RICKMAN, J., REESE and MARKLE, JJ.
the trial court dismissed Robert Naar's petition to
modify alimony and granted his ex-wife's motion for
attorney fees under OCGA § 9-15-14 (b), Naar sought
discretionary review in this Court. We granted his
application for discretionary review, and this appeal ensued.
For the reasons that follow, we affirm the trial court's
dismissal of the petition for modification, but we reverse
the award of attorney fees under OCGA § 9-15-14 (b).
relevant facts are undisputed. Robert Naar ("Naar")
and Judith Naar were married in 1978 and divorced ten years
later. The final divorce decree incorporated the parties'
alimony agreement, which obligated Naar to pay alimony of $1,
500 per month until July 1992, and $2, 000 per month
thereafter until either one of them died or Judith remarried.
The alimony agreement contained a provision that waived the
parties' rights to seek an upward or downward
modification in alimony based upon a change in income or
financial status, as permitted by Varn v. Varn, 242
Ga. 309, 311 (1) (248 S.E.2d 667) (1978).
made the required payments until November 2017. After Naar
failed to make the November payment, his ex-wife filed a
contempt action. Naar filed a petition to modify his alimony
payments on the ground that he was now 88 years old, retired,
and living off a fixed income of $2, 953 per month, which
made the $2, 000 per month alimony payment unmanageable.
Although he acknowledged that the agreement included a
Varn waiver, he cited Justice Fletcher's
concurrence in Nelson v. Mixon, 265 Ga. 441 (457
S.E.2d 669) (1995), in support of his argument that, as a
matter of public policy and equity, courts should not enforce
such modification waivers in an inflexible manner., Judith
moved to dismiss the petition, arguing that Naar waived his
right to seek modification. She also requested attorney fees
under OCGA § 9-15-14 (b) because his request was
frivolous in light of the waiver. Although he conceded that
Varn required his petition be dismissed, Naar
opposed an award of fees on the ground that he was making a
good faith attempt to challenge the Supreme Court's
precedent in light of Justice Fletcher's concurrence.
Judith then amended her request for attorney fees to seek
fees as the prevailing party under OCGA § 19-6-19 (d) as
trial court dismissed the petition for modification,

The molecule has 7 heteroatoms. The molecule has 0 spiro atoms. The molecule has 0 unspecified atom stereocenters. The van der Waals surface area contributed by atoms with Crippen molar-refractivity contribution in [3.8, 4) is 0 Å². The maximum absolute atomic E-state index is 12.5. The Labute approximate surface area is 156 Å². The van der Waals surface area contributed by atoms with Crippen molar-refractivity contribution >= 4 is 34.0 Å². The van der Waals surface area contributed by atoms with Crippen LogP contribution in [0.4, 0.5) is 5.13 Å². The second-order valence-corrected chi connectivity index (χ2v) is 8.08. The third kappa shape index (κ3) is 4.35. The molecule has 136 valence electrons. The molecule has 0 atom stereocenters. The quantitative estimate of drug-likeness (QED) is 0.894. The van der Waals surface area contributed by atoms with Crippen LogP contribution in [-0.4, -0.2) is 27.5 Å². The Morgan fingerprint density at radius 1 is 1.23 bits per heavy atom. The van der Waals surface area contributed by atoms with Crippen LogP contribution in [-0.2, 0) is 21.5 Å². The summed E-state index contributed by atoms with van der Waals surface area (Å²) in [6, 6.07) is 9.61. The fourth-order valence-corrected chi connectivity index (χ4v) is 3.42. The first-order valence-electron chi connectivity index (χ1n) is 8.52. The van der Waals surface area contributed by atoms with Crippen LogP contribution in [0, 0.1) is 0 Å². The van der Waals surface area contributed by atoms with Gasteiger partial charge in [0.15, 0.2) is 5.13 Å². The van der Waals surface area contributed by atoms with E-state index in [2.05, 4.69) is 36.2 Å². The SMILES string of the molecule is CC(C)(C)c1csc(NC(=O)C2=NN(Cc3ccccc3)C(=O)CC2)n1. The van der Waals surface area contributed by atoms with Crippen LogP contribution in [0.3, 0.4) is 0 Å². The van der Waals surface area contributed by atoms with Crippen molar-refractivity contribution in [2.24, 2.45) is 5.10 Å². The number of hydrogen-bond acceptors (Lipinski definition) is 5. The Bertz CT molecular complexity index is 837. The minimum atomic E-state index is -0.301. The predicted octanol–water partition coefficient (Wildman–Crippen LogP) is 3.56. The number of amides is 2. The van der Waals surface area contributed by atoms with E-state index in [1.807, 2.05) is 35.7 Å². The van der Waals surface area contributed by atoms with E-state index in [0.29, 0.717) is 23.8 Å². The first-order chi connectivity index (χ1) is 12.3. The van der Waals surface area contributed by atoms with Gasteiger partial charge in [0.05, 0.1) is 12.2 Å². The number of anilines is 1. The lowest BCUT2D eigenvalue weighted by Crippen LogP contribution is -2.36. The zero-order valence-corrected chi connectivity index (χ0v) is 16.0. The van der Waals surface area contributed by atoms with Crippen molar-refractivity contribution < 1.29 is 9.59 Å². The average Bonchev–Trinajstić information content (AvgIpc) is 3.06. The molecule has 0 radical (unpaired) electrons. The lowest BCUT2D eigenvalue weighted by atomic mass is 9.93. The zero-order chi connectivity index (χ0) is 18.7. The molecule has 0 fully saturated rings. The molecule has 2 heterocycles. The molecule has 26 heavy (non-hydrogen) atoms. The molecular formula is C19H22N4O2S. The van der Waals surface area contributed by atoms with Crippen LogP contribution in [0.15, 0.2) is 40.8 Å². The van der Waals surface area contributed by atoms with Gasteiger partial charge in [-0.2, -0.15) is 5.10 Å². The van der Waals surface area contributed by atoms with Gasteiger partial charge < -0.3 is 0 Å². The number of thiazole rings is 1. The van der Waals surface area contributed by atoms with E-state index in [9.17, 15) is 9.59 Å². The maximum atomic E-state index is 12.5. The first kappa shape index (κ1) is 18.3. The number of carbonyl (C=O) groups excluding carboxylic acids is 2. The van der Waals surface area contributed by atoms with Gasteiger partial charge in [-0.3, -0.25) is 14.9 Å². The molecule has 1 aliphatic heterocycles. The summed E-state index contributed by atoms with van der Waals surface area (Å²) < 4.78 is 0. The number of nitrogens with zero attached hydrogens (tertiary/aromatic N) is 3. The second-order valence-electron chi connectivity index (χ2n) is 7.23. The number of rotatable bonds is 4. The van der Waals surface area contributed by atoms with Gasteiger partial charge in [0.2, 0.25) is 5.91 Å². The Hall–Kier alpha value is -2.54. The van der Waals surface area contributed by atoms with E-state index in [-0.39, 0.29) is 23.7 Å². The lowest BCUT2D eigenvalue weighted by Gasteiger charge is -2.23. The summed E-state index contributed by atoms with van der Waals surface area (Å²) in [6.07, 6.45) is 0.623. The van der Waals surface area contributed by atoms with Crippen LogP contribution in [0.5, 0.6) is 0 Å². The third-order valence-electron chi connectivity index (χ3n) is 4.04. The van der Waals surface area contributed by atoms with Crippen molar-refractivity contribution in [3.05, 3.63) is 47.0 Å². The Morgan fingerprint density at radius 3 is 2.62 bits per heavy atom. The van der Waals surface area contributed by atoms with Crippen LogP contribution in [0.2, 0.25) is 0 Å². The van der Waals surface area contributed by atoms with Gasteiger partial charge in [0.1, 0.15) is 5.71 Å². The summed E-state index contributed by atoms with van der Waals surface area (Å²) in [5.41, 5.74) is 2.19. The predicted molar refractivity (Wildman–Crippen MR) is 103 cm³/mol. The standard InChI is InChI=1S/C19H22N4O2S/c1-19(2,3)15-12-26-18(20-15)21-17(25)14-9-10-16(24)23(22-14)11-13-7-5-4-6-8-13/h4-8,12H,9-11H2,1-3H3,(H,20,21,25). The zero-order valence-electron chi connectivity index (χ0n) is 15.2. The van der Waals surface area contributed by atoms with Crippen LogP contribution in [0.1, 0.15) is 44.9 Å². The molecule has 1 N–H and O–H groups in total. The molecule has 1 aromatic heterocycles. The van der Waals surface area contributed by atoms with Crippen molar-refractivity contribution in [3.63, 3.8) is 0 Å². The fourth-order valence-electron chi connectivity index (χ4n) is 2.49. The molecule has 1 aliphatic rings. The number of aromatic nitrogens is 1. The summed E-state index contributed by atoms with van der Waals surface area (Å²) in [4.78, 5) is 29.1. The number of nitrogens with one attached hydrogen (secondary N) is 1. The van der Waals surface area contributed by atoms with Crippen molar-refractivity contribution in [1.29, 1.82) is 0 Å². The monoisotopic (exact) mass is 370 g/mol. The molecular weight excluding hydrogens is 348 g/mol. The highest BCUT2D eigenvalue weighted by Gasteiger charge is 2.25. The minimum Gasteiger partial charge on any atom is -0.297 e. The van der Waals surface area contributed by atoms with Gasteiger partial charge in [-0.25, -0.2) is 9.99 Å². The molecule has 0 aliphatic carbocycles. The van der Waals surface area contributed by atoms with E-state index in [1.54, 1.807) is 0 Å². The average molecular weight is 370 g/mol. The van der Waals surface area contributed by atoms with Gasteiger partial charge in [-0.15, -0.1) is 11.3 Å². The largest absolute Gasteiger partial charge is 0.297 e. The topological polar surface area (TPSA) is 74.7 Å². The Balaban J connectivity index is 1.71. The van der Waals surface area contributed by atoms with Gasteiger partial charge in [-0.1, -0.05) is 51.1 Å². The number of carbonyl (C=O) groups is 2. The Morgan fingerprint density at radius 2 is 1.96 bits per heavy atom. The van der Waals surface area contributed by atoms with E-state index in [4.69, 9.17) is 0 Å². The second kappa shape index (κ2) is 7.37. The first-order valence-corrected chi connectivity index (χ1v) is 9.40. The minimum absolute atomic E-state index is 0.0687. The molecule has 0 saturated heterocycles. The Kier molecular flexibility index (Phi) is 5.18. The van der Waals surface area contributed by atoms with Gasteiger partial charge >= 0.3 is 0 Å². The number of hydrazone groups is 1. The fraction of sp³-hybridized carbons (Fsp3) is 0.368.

explaining that, although it was sympathetic to the argument,
Naar had waived his right to seek modification as part of the
alimony agreement. The trial court also awarded attorney fees
under OCGA § 9-15-14 (b). Naar filed an application for
discretionary review, which this Court granted. He now
first argues that we should certify the following question to
the Supreme Court of Georgia: "Whether (a) exceptional
circumstances and/or (b) public policy concerns revealed in
Georgia law pertaining to the care and assistance of the
elderly, can preclude enforcement of an otherwise valid
Varn waiver." We cannot do so.
in a divorce action who is obligated to make periodic
payments of alimony for the support of the former spouse may
seek modification of the provision for alimony. OCGA §
19-6-19 (a). In Varn, however, the Supreme Court of
Georgia explained that "parties to an alimony agreement
may obtain modification unless the agreement expressly waives
the right of modification by referring specifically to that
right; the right to modification will be waived by agreement
of the parties only in very clear waiver language which
refers to the right of modification." Varn, 242
Ga. at 311 (1). Although the waiver must be express, there
are no "magic words" that must be used to show that
the parties waived any modification. Id.
the trial court, we are obligated to apply Supreme Court
precedent and conclude that the waiver in the alimony
agreement bars Naar's petition. See Ga. Const. of 1983,
Art. VI, Sec. VI, Par. VI ("The decisions of the Supreme
Court shall bind all other courts as precedents."). Any
remedy Naar seeks must come from the Supreme Court.
thus urges us to certify the waiver issue to our Supreme
Court. We are, of course, permitted to certify a question in
certain circumstances. See Ga. Const. of 1983, Art. VI, Sec.
V, Par. IV. But,
[i]f an answer by the Supreme Court of a question certified
to it by the Court of Appeals would constitute a decision of
the main case, the question cannot, under the Constitution,
be answered. A certified question of law and fact will not be
answered and, even if the question certified is one of law
only, it will not be answered if such answer would
necessarily control the decision of the case.
omitted.) Kelly v. Ga. Cas. & Sur. Co., 216 Ga.
834, 835 (120 S.E.2d 329) (1961). Moreover, we may not
certify a question to request that the Supreme Court review
one of its own decisions. See Cargile v. State, 194
Ga. 20, 23 (1) (20 S.E.2d 416) (1942); Adams v.
Powell, 67 Ga.App. 460, 462 (21 S.E.2d 111) (1942).
certifying the question would necessarily control the outcome
of the case and would essentially ask our Supreme Court to
review its own decision. As such, we may not use our
authority to certify the question, and we are therefore
constrained to affirm the trial court's dismissal of the
petition for modification.
his next two enumerations of error, Naar argues that the
trial court abused its discretion in awarding fees under OCGA
§ 9-15-14 (b) because it failed to make the requisite
factual findings and his petition was a good faith attempt to